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What's so special about the speed of light? [duplicate]

What's so special about the speed of light? Why do many equations in physics include the speed of light in vacuum $c$? Why do so many thing depend upon it? Why can't it be the speed of sound? ...
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Recommended books for a “relativity for poets” class?

I teach physics at a community college and have developed a new course titled "Relativity for Poets," which I will be teaching for the first time in spring 2015. As implied by the title, it's a ...
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What would an observer see if he/she flew toward a clock at relativistic speeds?

If an observer approaches a clock at a significant fraction of the speed of light, would they see the clock's hands moving at a faster or slower than usual rate? I figure there are two competing ...
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How to derive addition of velocities without the Lorentz transformation?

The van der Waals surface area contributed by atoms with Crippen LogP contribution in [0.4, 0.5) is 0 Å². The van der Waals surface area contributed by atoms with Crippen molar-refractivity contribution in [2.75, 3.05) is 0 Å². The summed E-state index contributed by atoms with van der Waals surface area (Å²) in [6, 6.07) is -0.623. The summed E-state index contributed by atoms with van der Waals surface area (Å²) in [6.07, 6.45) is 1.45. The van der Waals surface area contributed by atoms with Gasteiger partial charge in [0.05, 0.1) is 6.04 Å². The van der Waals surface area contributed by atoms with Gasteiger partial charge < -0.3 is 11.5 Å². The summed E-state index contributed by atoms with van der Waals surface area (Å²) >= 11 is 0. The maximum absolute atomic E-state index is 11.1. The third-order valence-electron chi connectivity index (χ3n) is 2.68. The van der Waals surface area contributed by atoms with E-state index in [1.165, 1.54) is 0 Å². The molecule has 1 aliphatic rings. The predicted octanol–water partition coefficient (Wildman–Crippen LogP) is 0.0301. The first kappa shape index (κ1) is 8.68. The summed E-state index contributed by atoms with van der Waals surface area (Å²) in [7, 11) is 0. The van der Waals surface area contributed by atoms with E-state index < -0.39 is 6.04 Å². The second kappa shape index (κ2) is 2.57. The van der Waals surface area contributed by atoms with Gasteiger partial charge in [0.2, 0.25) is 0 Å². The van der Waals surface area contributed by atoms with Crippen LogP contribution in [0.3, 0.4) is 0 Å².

Lorentz contraction and time dilatation can be deduced without Lorentz transformation. Can you deduce also the theorem of addition of velocities $$w~=~\dfrac{u+v}{1+uv/c^2}$$ without Lorentz ...
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When a body accelerates, it gains (relativistic) mass; after stopping, is the (relativistic) mass different from before it started accelerating?

When a body accelerates, it gains (relativistic) mass $m$ according to the relation $$m=\frac{m_0}{\sqrt{1-(v/c)^2}},$$ where $m_0$ is the (rest) mass. But after it stops is the gained (relativistic) ...
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Are events in this experiment simultaneous if observed in platform's frame?

In some contexts e.g. on Wikipedia it is defined as a matter of happening . In others(e.g. as defined by Einstein in his book "Relativity the special and general theory") it is defined as a matter of ...
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Precession of relativistic orbit in pure inverse-square force [closed]

PROBLEM: Show that Special Relativity predicts a precession of $\pi (GMm/cl)^2$ radians per orbit for any elliptic orbit under a pure inverse-square force. Where $G$ is gravitational ...